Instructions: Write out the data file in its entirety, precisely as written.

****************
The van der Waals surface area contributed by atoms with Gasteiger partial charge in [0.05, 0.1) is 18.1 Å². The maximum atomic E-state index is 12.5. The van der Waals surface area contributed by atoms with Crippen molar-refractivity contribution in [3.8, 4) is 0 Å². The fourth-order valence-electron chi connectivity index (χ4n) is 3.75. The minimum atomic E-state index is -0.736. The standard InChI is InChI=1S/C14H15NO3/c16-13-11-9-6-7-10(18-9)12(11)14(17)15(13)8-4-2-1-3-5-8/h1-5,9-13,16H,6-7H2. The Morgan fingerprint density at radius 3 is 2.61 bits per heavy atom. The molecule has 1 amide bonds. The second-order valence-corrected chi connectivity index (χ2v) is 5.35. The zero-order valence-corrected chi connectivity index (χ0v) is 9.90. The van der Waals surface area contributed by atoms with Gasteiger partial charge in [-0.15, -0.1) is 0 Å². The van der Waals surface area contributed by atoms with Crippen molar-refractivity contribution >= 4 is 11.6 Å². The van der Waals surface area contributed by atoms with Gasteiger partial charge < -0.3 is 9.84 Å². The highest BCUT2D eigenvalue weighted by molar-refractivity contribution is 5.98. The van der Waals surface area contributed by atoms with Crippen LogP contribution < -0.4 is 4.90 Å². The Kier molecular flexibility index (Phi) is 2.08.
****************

The van der Waals surface area contributed by atoms with Gasteiger partial charge in [0.05, 0.1) is 18.1 Å². The maximum atomic E-state index is 12.5. The van der Waals surface area contributed by atoms with Crippen molar-refractivity contribution in [3.8, 4) is 0 Å². The fourth-order valence-electron chi connectivity index (χ4n) is 3.75. The minimum atomic E-state index is -0.736. The standard InChI is InChI=1S/C14H15NO3/c16-13-11-9-6-7-10(18-9)12(11)14(17)15(13)8-4-2-1-3-5-8/h1-5,9-13,16H,6-7H2. The Morgan fingerprint density at radius 3 is 2.61 bits per heavy atom. The molecule has 1 amide bonds. The second-order valence-corrected chi connectivity index (χ2v) is 5.35. The zero-order valence-corrected chi connectivity index (χ0v) is 9.90. The van der Waals surface area contributed by atoms with Gasteiger partial charge in [-0.15, -0.1) is 0 Å². The van der Waals surface area contributed by atoms with Crippen molar-refractivity contribution >= 4 is 11.6 Å². The van der Waals surface area contributed by atoms with Gasteiger partial charge < -0.3 is 9.84 Å². The highest BCUT2D eigenvalue weighted by molar-refractivity contribution is 5.98. The van der Waals surface area contributed by atoms with Crippen LogP contribution < -0.4 is 4.90 Å². The Kier molecular flexibility index (Phi) is 2.08.